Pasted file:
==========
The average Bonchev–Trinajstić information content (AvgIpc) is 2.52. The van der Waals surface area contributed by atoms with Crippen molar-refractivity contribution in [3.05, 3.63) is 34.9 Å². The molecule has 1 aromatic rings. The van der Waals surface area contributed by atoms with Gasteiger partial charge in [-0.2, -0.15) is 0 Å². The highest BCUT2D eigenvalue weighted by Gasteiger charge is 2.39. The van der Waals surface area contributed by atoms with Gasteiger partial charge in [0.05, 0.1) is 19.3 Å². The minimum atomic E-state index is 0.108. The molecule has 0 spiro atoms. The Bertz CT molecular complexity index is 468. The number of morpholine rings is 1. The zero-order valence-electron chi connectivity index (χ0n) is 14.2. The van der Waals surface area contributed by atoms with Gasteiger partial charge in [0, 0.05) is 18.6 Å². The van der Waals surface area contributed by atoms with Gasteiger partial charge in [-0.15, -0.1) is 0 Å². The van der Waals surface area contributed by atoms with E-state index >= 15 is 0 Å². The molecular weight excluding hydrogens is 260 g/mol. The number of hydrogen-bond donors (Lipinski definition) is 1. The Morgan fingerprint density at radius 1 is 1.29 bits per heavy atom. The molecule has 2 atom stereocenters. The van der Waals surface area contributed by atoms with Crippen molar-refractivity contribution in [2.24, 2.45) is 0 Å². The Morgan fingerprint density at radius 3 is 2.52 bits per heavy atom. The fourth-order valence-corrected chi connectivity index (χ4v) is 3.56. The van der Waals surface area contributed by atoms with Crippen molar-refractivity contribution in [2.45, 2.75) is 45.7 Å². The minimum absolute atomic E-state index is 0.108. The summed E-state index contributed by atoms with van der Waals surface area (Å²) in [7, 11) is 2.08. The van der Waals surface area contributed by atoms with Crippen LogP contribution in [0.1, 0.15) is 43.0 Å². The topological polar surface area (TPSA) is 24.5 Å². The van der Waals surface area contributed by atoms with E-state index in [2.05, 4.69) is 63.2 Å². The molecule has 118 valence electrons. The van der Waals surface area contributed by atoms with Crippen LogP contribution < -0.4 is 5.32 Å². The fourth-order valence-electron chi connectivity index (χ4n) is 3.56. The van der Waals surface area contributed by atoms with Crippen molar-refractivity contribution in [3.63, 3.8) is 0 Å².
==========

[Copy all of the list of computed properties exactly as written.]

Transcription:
The average Bonchev–Trinajstić information content (AvgIpc) is 2.52. The van der Waals surface area contributed by atoms with Crippen molar-refractivity contribution in [3.05, 3.63) is 34.9 Å². The molecule has 1 aromatic rings. The van der Waals surface area contributed by atoms with Gasteiger partial charge in [-0.2, -0.15) is 0 Å². The highest BCUT2D eigenvalue weighted by Gasteiger charge is 2.39. The van der Waals surface area contributed by atoms with Gasteiger partial charge in [0.05, 0.1) is 19.3 Å². The minimum atomic E-state index is 0.108. The molecule has 0 spiro atoms. The Bertz CT molecular complexity index is 468. The number of morpholine rings is 1. The zero-order valence-electron chi connectivity index (χ0n) is 14.2. The van der Waals surface area contributed by atoms with Gasteiger partial charge in [0, 0.05) is 18.6 Å². The van der Waals surface area contributed by atoms with Gasteiger partial charge in [-0.15, -0.1) is 0 Å². The van der Waals surface area contributed by atoms with E-state index >= 15 is 0 Å². The molecular weight excluding hydrogens is 260 g/mol. The number of hydrogen-bond donors (Lipinski definition) is 1. The Morgan fingerprint density at radius 1 is 1.29 bits per heavy atom. The molecule has 2 atom stereocenters. The van der Waals surface area contributed by atoms with Crippen molar-refractivity contribution in [2.24, 2.45) is 0 Å². The Morgan fingerprint density at radius 3 is 2.52 bits per heavy atom. The fourth-order valence-corrected chi connectivity index (χ4v) is 3.56. The van der Waals surface area contributed by atoms with Crippen molar-refractivity contribution in [2.45, 2.75) is 45.7 Å². The minimum absolute atomic E-state index is 0.108. The summed E-state index contributed by atoms with van der Waals surface area (Å²) in [7, 11) is 2.08. The van der Waals surface area contributed by atoms with Crippen LogP contribution in [0.1, 0.15) is 43.0 Å². The topological polar surface area (TPSA) is 24.5 Å². The van der Waals surface area contributed by atoms with E-state index in [2.05, 4.69) is 63.2 Å². The molecule has 118 valence electrons. The van der Waals surface area contributed by atoms with Crippen LogP contribution < -0.4 is 5.32 Å². The fourth-order valence-electron chi connectivity index (χ4n) is 3.56. The van der Waals surface area contributed by atoms with Crippen molar-refractivity contribution in [3.63, 3.8) is 0 Å².